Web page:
[0081]FIG. 6A and 6B are structural diagrams of a photomask according to a third exemplary embodiment of the invention, in which FIG. 6A is a top view and FIG. 6B is a sectional view taken on line A-A′ in FIG. 6A. In FIGS. 6A and 6B, the reference numeral 140 denotes a metallic outer frame. Reticle marks 141 for mask (reticle) alignment are formed in the outer frame. The function of the light shielding zone is also incorporated in the outer frame. As the metal, Cr is used here. Numeral 103 denotes a main circuit pattern, numeral 100 denotes a glass substrate, and numeral 101 denotes a halftone film. An auxiliary pattern 104 comprises resist as in the first exemplary embodiment. For example in the event a sub peak transfer is found after fabrication of an ordinary halftone mask and upon checking its transfer characteristic, this matrix mask according to this preferred embodiment is effective particularly in point of feed TAT and cost. The reason is that if a resist is applied onto this matrix mask, followed by plotting and development, a tri-tone mask with an auxiliary pattern can be produced. As the resist, it is necessary to use a resist which exhibits a light absorbing property against wafer exposure light. Alternatively, in case of an auxiliary pattern being a fine pattern smaller than a transferable size, there also may be used a film transparent to wafer exposure light, provided the resist film thickness is set to a film thickness corresponding to phase inversion of the wafer exposure light.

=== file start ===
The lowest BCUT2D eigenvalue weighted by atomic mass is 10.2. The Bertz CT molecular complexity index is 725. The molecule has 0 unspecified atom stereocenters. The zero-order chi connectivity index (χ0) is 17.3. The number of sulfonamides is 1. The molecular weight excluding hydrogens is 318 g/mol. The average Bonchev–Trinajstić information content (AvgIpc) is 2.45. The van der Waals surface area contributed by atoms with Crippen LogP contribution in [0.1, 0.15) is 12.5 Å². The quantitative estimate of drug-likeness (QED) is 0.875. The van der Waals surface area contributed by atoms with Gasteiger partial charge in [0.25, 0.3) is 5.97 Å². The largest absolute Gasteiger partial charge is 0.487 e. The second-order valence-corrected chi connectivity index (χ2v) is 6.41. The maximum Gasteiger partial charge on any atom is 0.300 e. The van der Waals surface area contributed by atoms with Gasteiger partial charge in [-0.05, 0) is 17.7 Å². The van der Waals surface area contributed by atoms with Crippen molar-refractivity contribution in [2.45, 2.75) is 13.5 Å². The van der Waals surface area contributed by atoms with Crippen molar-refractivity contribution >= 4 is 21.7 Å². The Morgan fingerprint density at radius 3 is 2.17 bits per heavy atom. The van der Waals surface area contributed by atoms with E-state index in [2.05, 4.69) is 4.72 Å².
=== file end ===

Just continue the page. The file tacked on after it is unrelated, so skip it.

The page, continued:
[0082] In ArF lithography, since the sub peak transfer preventing function of resist is insufficient, there may occur the transfer of a sub peak even in the case where the transmittance of a halftone film is as low as 4%, thus requiring an additional auxiliary pattern. Therefore, this method is useful especially in making a minor modification, for example, when switching from KrF lithography to ArF lithography or when pattern shrink is performed on the basis of a mask having exhibited satisfactory results in the past in KrF lithography to form a mask for ArF lithography.